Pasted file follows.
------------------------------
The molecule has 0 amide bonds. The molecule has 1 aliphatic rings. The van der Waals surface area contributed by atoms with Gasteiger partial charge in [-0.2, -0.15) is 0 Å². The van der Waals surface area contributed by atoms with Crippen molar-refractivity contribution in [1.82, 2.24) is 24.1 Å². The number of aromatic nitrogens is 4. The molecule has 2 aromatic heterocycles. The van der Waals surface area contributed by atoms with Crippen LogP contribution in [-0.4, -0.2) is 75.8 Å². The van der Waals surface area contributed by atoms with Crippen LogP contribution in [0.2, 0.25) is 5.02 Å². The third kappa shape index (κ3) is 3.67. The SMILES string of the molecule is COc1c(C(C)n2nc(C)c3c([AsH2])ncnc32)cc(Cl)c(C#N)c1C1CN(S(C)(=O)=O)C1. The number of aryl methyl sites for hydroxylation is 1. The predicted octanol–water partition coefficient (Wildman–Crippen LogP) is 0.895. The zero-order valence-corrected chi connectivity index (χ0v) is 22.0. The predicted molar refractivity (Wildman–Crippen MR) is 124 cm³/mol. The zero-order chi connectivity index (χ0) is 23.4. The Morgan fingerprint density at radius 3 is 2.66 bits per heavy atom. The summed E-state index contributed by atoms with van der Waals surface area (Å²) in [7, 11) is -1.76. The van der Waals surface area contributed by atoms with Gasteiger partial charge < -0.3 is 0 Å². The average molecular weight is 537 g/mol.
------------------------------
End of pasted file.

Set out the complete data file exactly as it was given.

The molecule has 0 amide bonds. The molecule has 1 aliphatic rings. The van der Waals surface area contributed by atoms with Gasteiger partial charge in [-0.2, -0.15) is 0 Å². The van der Waals surface area contributed by atoms with Crippen molar-refractivity contribution in [1.82, 2.24) is 24.1 Å². The number of aromatic nitrogens is 4. The molecule has 2 aromatic heterocycles. The van der Waals surface area contributed by atoms with Crippen LogP contribution in [-0.4, -0.2) is 75.8 Å². The van der Waals surface area contributed by atoms with Crippen LogP contribution in [0.2, 0.25) is 5.02 Å². The third kappa shape index (κ3) is 3.67. The SMILES string of the molecule is COc1c(C(C)n2nc(C)c3c([AsH2])ncnc32)cc(Cl)c(C#N)c1C1CN(S(C)(=O)=O)C1. The number of aryl methyl sites for hydroxylation is 1. The predicted octanol–water partition coefficient (Wildman–Crippen LogP) is 0.895. The zero-order valence-corrected chi connectivity index (χ0v) is 22.0. The predicted molar refractivity (Wildman–Crippen MR) is 124 cm³/mol. The zero-order chi connectivity index (χ0) is 23.4. The Morgan fingerprint density at radius 3 is 2.66 bits per heavy atom. The summed E-state index contributed by atoms with van der Waals surface area (Å²) in [7, 11) is -1.76. The van der Waals surface area contributed by atoms with Gasteiger partial charge < -0.3 is 0 Å². The average molecular weight is 537 g/mol.